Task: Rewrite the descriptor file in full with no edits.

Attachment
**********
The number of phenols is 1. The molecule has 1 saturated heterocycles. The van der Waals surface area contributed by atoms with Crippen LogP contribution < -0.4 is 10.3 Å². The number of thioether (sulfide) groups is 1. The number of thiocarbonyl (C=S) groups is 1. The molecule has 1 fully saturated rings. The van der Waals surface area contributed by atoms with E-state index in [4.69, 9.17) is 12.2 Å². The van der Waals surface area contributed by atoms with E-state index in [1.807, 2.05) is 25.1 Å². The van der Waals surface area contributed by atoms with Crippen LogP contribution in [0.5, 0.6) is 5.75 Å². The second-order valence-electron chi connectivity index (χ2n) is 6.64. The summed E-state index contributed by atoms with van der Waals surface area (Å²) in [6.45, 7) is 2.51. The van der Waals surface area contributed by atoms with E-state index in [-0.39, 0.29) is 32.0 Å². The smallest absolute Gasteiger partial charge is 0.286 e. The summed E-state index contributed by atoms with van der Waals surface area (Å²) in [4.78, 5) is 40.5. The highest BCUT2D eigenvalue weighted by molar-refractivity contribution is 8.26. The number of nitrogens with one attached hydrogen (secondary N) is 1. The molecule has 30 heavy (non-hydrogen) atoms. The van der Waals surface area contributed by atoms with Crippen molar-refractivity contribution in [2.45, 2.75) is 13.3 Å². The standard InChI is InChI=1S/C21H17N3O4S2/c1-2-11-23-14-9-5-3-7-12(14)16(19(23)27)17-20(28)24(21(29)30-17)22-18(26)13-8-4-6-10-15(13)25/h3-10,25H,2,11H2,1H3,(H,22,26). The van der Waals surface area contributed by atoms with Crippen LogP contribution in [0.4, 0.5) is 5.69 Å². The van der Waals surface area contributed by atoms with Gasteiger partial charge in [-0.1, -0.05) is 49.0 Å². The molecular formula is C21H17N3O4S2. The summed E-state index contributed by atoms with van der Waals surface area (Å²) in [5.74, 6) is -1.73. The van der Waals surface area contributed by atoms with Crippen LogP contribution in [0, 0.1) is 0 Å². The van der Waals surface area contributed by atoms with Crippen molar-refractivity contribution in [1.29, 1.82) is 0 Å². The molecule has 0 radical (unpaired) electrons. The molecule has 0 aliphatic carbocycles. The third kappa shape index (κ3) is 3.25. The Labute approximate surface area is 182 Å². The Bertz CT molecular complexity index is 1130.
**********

The number of phenols is 1. The molecule has 1 saturated heterocycles. The van der Waals surface area contributed by atoms with Crippen LogP contribution < -0.4 is 10.3 Å². The number of thioether (sulfide) groups is 1. The number of thiocarbonyl (C=S) groups is 1. The molecule has 1 fully saturated rings. The van der Waals surface area contributed by atoms with E-state index in [4.69, 9.17) is 12.2 Å². The van der Waals surface area contributed by atoms with E-state index in [1.807, 2.05) is 25.1 Å². The van der Waals surface area contributed by atoms with Crippen LogP contribution in [0.5, 0.6) is 5.75 Å². The second-order valence-electron chi connectivity index (χ2n) is 6.64. The summed E-state index contributed by atoms with van der Waals surface area (Å²) in [6.45, 7) is 2.51. The van der Waals surface area contributed by atoms with E-state index in [-0.39, 0.29) is 32.0 Å². The smallest absolute Gasteiger partial charge is 0.286 e. The summed E-state index contributed by atoms with van der Waals surface area (Å²) in [4.78, 5) is 40.5. The highest BCUT2D eigenvalue weighted by molar-refractivity contribution is 8.26. The number of nitrogens with one attached hydrogen (secondary N) is 1. The molecule has 30 heavy (non-hydrogen) atoms. The van der Waals surface area contributed by atoms with Crippen molar-refractivity contribution in [2.45, 2.75) is 13.3 Å². The standard InChI is InChI=1S/C21H17N3O4S2/c1-2-11-23-14-9-5-3-7-12(14)16(19(23)27)17-20(28)24(21(29)30-17)22-18(26)13-8-4-6-10-15(13)25/h3-10,25H,2,11H2,1H3,(H,22,26). The van der Waals surface area contributed by atoms with Crippen LogP contribution in [0.4, 0.5) is 5.69 Å². The van der Waals surface area contributed by atoms with Gasteiger partial charge in [-0.1, -0.05) is 49.0 Å². The molecular formula is C21H17N3O4S2. The summed E-state index contributed by atoms with van der Waals surface area (Å²) in [5.74, 6) is -1.73. The van der Waals surface area contributed by atoms with Crippen LogP contribution in [0, 0.1) is 0 Å². The van der Waals surface area contributed by atoms with Crippen molar-refractivity contribution in [1.29, 1.82) is 0 Å². The molecule has 0 radical (unpaired) electrons. The molecule has 0 aliphatic carbocycles. The third kappa shape index (κ3) is 3.25. The Labute approximate surface area is 182 Å². The Bertz CT molecular complexity index is 1130.